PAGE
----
Weather observers are responsible for recording the weather conditions in particular areas and passing on this information, often in a standard international code, to other departments of their companies. Weather observers may work either for government entities or companies which gather weather data to pass on to consumers.
Recordings are generally taken at the same time each day. Some weather observers work in the daytime while others work at night, as the weather must be observed 24 hours a day. Their primary goal is to inform those in the area, as well as beyond it, of relevant weather conditions, and they may either work alongside automated technology or alongside other weather observers, usually a combination of both.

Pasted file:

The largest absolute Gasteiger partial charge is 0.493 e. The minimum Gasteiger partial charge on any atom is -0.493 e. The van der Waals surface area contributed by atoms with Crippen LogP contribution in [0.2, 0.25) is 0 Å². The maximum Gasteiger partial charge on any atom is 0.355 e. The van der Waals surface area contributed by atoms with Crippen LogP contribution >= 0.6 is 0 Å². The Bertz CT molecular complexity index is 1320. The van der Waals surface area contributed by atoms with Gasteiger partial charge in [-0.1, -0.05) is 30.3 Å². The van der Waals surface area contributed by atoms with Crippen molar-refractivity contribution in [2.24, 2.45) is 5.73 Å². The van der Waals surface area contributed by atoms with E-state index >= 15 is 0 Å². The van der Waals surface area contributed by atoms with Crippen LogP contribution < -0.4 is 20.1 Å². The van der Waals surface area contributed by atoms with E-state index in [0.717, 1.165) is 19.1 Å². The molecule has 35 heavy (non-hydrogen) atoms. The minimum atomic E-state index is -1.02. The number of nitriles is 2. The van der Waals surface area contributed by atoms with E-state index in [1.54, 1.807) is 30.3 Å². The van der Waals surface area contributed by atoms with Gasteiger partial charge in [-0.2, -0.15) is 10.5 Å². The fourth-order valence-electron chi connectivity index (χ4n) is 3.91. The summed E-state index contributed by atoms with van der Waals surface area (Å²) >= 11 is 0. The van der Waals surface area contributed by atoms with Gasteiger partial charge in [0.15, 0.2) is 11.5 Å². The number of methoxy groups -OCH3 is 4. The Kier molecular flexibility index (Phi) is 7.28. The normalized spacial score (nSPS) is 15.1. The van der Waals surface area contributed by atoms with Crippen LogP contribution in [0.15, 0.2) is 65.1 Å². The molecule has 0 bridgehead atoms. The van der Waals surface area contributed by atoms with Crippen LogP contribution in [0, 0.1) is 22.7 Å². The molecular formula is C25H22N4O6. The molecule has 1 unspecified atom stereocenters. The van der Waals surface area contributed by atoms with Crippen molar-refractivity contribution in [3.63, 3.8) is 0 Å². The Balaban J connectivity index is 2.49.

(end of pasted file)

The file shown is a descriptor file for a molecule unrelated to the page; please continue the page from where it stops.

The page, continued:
Maintenance of weather instruments may occasionally be necessary in this position. It is also important to determine when particular results are abnormal, as they may be a result of either changing weather conditions or a mechanical or technical problem with an instrument.
Some weather observer positions are voluntary while others are paid, and those in this position generally work at weather stations, some of which may actually be located on the observers' properties. This job can be monotonous; because some observations are taken outside, these observers may occasionally be subjected to harsh weather conditions. Attention to detail and adherence to schedules and methods of observation are essential, and some weather observers may be given on-the-job training in order to understand surface observations and the instruments used.